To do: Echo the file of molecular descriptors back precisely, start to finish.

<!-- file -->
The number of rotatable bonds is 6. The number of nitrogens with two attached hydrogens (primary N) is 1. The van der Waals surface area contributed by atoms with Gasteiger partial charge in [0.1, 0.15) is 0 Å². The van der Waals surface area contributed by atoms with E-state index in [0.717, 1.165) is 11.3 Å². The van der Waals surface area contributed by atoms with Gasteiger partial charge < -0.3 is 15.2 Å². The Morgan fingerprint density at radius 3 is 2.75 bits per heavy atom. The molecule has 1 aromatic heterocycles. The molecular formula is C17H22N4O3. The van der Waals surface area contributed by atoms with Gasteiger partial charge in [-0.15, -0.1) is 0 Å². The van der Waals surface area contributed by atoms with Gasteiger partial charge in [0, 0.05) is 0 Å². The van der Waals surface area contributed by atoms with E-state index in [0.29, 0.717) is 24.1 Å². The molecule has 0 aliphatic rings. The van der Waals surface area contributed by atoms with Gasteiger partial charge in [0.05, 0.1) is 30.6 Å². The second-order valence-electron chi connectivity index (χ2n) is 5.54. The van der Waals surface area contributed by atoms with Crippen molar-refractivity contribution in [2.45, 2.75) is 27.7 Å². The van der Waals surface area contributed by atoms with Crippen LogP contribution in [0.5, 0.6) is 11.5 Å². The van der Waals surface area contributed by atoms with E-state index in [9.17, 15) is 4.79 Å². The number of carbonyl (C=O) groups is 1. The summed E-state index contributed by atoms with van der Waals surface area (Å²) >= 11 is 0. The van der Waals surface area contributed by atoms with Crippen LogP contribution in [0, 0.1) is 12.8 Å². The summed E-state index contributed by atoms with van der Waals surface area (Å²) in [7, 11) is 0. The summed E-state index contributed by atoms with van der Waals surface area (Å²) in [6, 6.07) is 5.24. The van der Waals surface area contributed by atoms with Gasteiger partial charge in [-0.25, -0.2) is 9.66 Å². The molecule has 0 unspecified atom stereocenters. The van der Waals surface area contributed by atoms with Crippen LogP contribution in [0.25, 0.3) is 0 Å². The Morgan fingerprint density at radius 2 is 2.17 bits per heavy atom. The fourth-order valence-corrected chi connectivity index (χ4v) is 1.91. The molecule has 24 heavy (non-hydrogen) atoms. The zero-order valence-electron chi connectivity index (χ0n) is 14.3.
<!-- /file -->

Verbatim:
The number of rotatable bonds is 6. The number of nitrogens with two attached hydrogens (primary N) is 1. The van der Waals surface area contributed by atoms with Gasteiger partial charge in [0.1, 0.15) is 0 Å². The van der Waals surface area contributed by atoms with E-state index in [0.717, 1.165) is 11.3 Å². The van der Waals surface area contributed by atoms with Gasteiger partial charge < -0.3 is 15.2 Å². The Morgan fingerprint density at radius 3 is 2.75 bits per heavy atom. The molecule has 1 aromatic heterocycles. The molecular formula is C17H22N4O3. The van der Waals surface area contributed by atoms with Gasteiger partial charge in [-0.15, -0.1) is 0 Å². The van der Waals surface area contributed by atoms with Gasteiger partial charge in [0, 0.05) is 0 Å². The van der Waals surface area contributed by atoms with E-state index in [0.29, 0.717) is 24.1 Å². The molecule has 0 aliphatic rings. The van der Waals surface area contributed by atoms with Gasteiger partial charge in [0.05, 0.1) is 30.6 Å². The second-order valence-electron chi connectivity index (χ2n) is 5.54. The van der Waals surface area contributed by atoms with Crippen molar-refractivity contribution in [2.45, 2.75) is 27.7 Å². The van der Waals surface area contributed by atoms with Crippen LogP contribution in [0.5, 0.6) is 11.5 Å². The van der Waals surface area contributed by atoms with E-state index in [9.17, 15) is 4.79 Å². The number of carbonyl (C=O) groups is 1. The summed E-state index contributed by atoms with van der Waals surface area (Å²) >= 11 is 0. The van der Waals surface area contributed by atoms with Crippen LogP contribution in [0, 0.1) is 12.8 Å². The summed E-state index contributed by atoms with van der Waals surface area (Å²) in [7, 11) is 0. The summed E-state index contributed by atoms with van der Waals surface area (Å²) in [6, 6.07) is 5.24. The van der Waals surface area contributed by atoms with Gasteiger partial charge in [-0.25, -0.2) is 9.66 Å². The molecule has 0 unspecified atom stereocenters. The van der Waals surface area contributed by atoms with Crippen LogP contribution in [0.25, 0.3) is 0 Å². The Morgan fingerprint density at radius 2 is 2.17 bits per heavy atom. The fourth-order valence-corrected chi connectivity index (χ4v) is 1.91. The molecule has 24 heavy (non-hydrogen) atoms. The zero-order valence-electron chi connectivity index (χ0n) is 14.3.